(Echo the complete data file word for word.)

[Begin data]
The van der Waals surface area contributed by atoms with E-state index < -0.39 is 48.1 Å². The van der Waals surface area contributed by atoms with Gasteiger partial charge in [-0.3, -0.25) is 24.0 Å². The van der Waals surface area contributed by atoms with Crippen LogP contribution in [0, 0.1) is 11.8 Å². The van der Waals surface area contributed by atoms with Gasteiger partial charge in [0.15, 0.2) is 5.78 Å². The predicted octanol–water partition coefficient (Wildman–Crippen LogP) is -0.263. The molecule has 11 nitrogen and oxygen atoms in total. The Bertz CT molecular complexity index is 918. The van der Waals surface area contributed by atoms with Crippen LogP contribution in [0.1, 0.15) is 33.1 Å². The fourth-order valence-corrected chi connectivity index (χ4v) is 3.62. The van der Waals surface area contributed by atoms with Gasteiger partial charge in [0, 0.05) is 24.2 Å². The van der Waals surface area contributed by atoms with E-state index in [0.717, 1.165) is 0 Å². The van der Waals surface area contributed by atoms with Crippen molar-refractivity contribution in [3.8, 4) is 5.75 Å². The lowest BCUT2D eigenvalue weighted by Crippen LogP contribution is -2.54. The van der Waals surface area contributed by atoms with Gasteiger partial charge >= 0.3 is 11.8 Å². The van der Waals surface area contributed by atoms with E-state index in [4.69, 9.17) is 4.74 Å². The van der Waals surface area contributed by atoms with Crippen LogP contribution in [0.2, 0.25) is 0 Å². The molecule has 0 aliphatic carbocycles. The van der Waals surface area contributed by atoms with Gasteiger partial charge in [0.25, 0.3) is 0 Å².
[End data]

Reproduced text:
The van der Waals surface area contributed by atoms with E-state index < -0.39 is 48.1 Å². The van der Waals surface area contributed by atoms with Gasteiger partial charge in [-0.3, -0.25) is 24.0 Å². The van der Waals surface area contributed by atoms with Crippen LogP contribution in [0, 0.1) is 11.8 Å². The van der Waals surface area contributed by atoms with Gasteiger partial charge in [0.15, 0.2) is 5.78 Å². The predicted octanol–water partition coefficient (Wildman–Crippen LogP) is -0.263. The molecule has 11 nitrogen and oxygen atoms in total. The Bertz CT molecular complexity index is 918. The van der Waals surface area contributed by atoms with Crippen LogP contribution in [0.1, 0.15) is 33.1 Å². The fourth-order valence-corrected chi connectivity index (χ4v) is 3.62. The van der Waals surface area contributed by atoms with Gasteiger partial charge in [0, 0.05) is 24.2 Å². The van der Waals surface area contributed by atoms with E-state index in [0.717, 1.165) is 0 Å². The van der Waals surface area contributed by atoms with Crippen molar-refractivity contribution in [3.8, 4) is 5.75 Å². The lowest BCUT2D eigenvalue weighted by Crippen LogP contribution is -2.54. The van der Waals surface area contributed by atoms with Gasteiger partial charge >= 0.3 is 11.8 Å². The van der Waals surface area contributed by atoms with E-state index in [4.69, 9.17) is 4.74 Å². The van der Waals surface area contributed by atoms with Crippen LogP contribution in [0.2, 0.25) is 0 Å². The molecule has 0 aliphatic carbocycles. The van der Waals surface area contributed by atoms with Gasteiger partial charge in [0.25, 0.3) is 0 Å².